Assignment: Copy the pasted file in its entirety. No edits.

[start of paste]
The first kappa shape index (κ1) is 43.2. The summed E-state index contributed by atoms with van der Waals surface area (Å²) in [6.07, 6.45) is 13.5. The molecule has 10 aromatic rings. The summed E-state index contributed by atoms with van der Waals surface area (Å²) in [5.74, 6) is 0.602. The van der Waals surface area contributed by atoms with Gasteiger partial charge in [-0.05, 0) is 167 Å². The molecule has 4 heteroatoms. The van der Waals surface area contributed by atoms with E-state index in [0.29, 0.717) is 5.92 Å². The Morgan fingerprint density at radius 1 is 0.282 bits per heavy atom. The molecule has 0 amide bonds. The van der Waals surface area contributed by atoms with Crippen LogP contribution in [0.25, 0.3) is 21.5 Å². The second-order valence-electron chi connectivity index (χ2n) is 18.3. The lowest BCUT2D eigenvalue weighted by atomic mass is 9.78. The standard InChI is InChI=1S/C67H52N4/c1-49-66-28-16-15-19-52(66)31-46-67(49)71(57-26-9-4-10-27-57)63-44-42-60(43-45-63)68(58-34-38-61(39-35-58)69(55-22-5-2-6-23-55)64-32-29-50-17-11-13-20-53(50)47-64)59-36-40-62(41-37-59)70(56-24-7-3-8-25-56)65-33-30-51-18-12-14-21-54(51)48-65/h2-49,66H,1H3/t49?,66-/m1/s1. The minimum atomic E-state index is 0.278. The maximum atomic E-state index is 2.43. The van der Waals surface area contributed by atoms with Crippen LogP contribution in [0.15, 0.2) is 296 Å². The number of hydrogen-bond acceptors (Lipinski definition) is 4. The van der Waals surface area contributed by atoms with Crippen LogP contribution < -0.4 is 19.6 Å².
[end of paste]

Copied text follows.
The first kappa shape index (κ1) is 43.2. The summed E-state index contributed by atoms with van der Waals surface area (Å²) in [6.07, 6.45) is 13.5. The molecule has 10 aromatic rings. The summed E-state index contributed by atoms with van der Waals surface area (Å²) in [5.74, 6) is 0.602. The van der Waals surface area contributed by atoms with Gasteiger partial charge in [-0.05, 0) is 167 Å². The molecule has 4 heteroatoms. The van der Waals surface area contributed by atoms with E-state index in [0.29, 0.717) is 5.92 Å². The Morgan fingerprint density at radius 1 is 0.282 bits per heavy atom. The molecule has 0 amide bonds. The van der Waals surface area contributed by atoms with Crippen LogP contribution in [0.25, 0.3) is 21.5 Å². The second-order valence-electron chi connectivity index (χ2n) is 18.3. The lowest BCUT2D eigenvalue weighted by atomic mass is 9.78. The standard InChI is InChI=1S/C67H52N4/c1-49-66-28-16-15-19-52(66)31-46-67(49)71(57-26-9-4-10-27-57)63-44-42-60(43-45-63)68(58-34-38-61(39-35-58)69(55-22-5-2-6-23-55)64-32-29-50-17-11-13-20-53(50)47-64)59-36-40-62(41-37-59)70(56-24-7-3-8-25-56)65-33-30-51-18-12-14-21-54(51)48-65/h2-49,66H,1H3/t49?,66-/m1/s1. The minimum atomic E-state index is 0.278. The maximum atomic E-state index is 2.43. The van der Waals surface area contributed by atoms with Crippen LogP contribution in [0.15, 0.2) is 296 Å². The number of hydrogen-bond acceptors (Lipinski definition) is 4. The van der Waals surface area contributed by atoms with Crippen LogP contribution < -0.4 is 19.6 Å².